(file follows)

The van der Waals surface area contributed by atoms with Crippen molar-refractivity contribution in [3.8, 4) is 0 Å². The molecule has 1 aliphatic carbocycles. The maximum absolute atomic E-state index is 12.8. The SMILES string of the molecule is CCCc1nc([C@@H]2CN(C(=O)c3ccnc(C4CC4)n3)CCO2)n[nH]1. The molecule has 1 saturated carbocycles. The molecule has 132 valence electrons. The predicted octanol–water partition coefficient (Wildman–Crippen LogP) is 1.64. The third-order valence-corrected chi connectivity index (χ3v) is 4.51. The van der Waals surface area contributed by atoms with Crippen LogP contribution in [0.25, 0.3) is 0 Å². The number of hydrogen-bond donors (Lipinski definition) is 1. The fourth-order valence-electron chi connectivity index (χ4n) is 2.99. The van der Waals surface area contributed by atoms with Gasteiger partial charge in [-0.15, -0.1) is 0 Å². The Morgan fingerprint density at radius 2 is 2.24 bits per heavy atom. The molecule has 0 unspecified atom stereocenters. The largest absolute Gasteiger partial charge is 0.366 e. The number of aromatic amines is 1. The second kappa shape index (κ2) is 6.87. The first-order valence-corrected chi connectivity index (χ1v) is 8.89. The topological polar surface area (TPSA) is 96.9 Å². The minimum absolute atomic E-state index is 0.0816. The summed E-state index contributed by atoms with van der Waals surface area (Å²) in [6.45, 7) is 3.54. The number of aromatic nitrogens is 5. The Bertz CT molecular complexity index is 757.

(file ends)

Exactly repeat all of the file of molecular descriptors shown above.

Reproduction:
The van der Waals surface area contributed by atoms with Crippen molar-refractivity contribution in [3.8, 4) is 0 Å². The molecule has 1 aliphatic carbocycles. The maximum absolute atomic E-state index is 12.8. The SMILES string of the molecule is CCCc1nc([C@@H]2CN(C(=O)c3ccnc(C4CC4)n3)CCO2)n[nH]1. The molecule has 1 saturated carbocycles. The molecule has 132 valence electrons. The predicted octanol–water partition coefficient (Wildman–Crippen LogP) is 1.64. The third-order valence-corrected chi connectivity index (χ3v) is 4.51. The van der Waals surface area contributed by atoms with Crippen LogP contribution in [0.25, 0.3) is 0 Å². The number of hydrogen-bond donors (Lipinski definition) is 1. The fourth-order valence-electron chi connectivity index (χ4n) is 2.99. The van der Waals surface area contributed by atoms with Gasteiger partial charge in [-0.15, -0.1) is 0 Å². The Morgan fingerprint density at radius 2 is 2.24 bits per heavy atom. The molecule has 0 unspecified atom stereocenters. The largest absolute Gasteiger partial charge is 0.366 e. The number of aromatic amines is 1. The second kappa shape index (κ2) is 6.87. The first-order valence-corrected chi connectivity index (χ1v) is 8.89. The topological polar surface area (TPSA) is 96.9 Å². The minimum absolute atomic E-state index is 0.0816. The summed E-state index contributed by atoms with van der Waals surface area (Å²) in [6.45, 7) is 3.54. The number of aromatic nitrogens is 5. The Bertz CT molecular complexity index is 757.